Custom Glyph: Keeping it Legal
May 14, 2024 5:08 AM   Subscribe

I am working on a logo for commercial purposes. I have a font I want to use (and have the license to use it for a logo) however, I would like to change one letter. My googling suggests that editing a TTF font is not allowed. I know there are logos with standard fonts with a custom letter or two, so what's the best way to do this and not get sued or cease-and-desisted? Do I make a separate font with just my glyph and type two different fonts?

I am not enough of a fat cat to sue, but obviously if I got cease and desisted and had to change logo that would be a problem. I expect all displays of the logo would be rasterized. The issue is more that if I want to create the logo in different sizes or different versions of the logo I'd rather be able to make a different-sized TTF glyph letter than be constantly working with a raster of one letter and type of the rest just to make it easier to align/size etc. etc.
posted by If only I had a penguin... to Grab Bag (10 answers total) 1 user marked this as a favorite
 
Best answer: You make it in vector format (in a software such as Adobe Illustrator), outline the fonts (so they're shapes rather than text), and edit the letter to look the way you want it. That's the way it's usually done, anyway.
posted by sailoreagle at 5:32 AM on May 14


The important question is, how is the font licensed? (Whether the font is TTF is irrelevant; TTF is a technical standard describing the file format.) The license determines what you are allowed to do with the font legally. Some licenses allow for modification; some don't. Can you share the license information and/or the name of the font?
posted by mekily at 5:32 AM on May 14


Response by poster: I don't want to share the name of the font. It is not licensed for modification. However my googling tells me that letter shapes are not copyrightable only the "software" itself which i think means the ttf file? Maybe? I don't know what that means.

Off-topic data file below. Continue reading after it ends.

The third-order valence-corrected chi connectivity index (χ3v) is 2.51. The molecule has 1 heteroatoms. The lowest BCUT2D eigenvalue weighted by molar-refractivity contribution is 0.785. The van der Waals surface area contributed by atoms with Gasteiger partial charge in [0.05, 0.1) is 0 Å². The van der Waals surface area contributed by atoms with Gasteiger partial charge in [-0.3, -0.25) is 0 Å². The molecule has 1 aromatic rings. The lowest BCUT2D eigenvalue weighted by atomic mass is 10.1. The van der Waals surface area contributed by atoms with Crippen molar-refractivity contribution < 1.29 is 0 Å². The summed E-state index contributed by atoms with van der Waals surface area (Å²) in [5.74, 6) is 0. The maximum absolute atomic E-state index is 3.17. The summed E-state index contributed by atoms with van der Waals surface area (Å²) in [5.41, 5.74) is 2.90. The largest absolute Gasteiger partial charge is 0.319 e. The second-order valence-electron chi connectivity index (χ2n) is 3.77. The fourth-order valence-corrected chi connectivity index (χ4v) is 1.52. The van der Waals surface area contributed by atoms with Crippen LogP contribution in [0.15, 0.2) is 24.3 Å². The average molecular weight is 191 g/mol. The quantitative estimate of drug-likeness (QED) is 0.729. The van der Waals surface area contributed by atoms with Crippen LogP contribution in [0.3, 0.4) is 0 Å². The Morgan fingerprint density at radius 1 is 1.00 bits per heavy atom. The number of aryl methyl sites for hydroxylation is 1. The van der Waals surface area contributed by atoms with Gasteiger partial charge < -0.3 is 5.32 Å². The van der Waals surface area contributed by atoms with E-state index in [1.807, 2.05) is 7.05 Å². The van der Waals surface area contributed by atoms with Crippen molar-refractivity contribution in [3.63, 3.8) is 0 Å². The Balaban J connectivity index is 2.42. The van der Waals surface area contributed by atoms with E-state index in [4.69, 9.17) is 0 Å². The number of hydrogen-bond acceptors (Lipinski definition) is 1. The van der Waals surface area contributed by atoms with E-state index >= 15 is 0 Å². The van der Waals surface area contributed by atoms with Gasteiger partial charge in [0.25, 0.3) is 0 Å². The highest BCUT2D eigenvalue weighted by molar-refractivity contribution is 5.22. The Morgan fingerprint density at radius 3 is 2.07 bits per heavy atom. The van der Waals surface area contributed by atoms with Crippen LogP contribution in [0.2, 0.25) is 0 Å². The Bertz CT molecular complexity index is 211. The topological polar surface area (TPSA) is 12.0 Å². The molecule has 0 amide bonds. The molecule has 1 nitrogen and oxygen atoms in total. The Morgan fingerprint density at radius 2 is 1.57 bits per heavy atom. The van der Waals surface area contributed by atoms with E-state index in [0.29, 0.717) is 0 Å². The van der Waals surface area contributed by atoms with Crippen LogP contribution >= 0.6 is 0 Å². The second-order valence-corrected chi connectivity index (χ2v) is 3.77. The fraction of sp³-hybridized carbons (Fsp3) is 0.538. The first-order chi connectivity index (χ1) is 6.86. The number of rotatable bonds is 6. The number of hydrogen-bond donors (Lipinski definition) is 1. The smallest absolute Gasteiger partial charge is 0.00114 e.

Sailoraeagle: yes I've done that to create the letter. Now I want to have that letter in a font file so I can type it, easily resize it, line it up with other letters from the original font etc.
posted by If only I had a penguin... at 5:39 AM on May 14


Best answer: If the modified letter is in vector format, and the rest of the logo is in vector format, why do you need to "type" the font again when resizing and doing alignment?
posted by RonButNotStupid at 5:42 AM on May 14 [1 favorite]


Best answer: Here's a pretty detailed tutorial for converting text to paths in Inkscape and manipulating them for custom logos that may be helpful.
posted by RonButNotStupid at 5:44 AM on May 14 [3 favorites]


Response by poster: If the modified letter is in vector format, and the rest of the logo is in vector format, why do you need to "type" the font again when resizing and doing alignment?

Right. ...ok..got it now. . Thank you
posted by If only I had a penguin... at 6:16 AM on May 14


Fonts are kind of in a gray zone of legal protection. Copycat typefaces exist and get away with it. In practical terms, by paying for the license you are doing the right thing. Is the font you're using a fairly generic one? or is it instantly recognizable? is the license from a big company with automated purchasing (ie no one you can easily call and ask questions)? is the designer someone you can reach out to directly?

It seems unlikely that what you are doing will be a problem, but even with very low risk, getting dinged would be a disaster in terms of having to rework everything. So if it were me I would probably either attempt to get explicit permission or rework everything now instead of later. But your appetite for risk might be different from mine.
posted by rikschell at 6:35 AM on May 14


The issue of modification is about modifying the font as a font then reselling it as a font. If you've obtained the font legally, nothing bars you from altering it once for a specific illustration.
posted by zadcat at 6:38 AM on May 14 [4 favorites]


My googling suggests that editing a TTF font is not allowed.

If you start from a font that's shared under the SIL Open Font License you're fine as long as you rename it.
posted by mhoye at 6:41 AM on May 14


The issue of modification is about modifying the font as a font then reselling it as a font. If you've obtained the font legally, nothing bars you from altering it once for a specific illustration.

This is my understanding also.

You aren't proposing to modify the font and sell a TTF file. You're an end user, creating a design that includes elements of the font. In which case, you can do whatever you want.
posted by Artifice_Eternity at 4:08 PM on May 14 [1 favorite]


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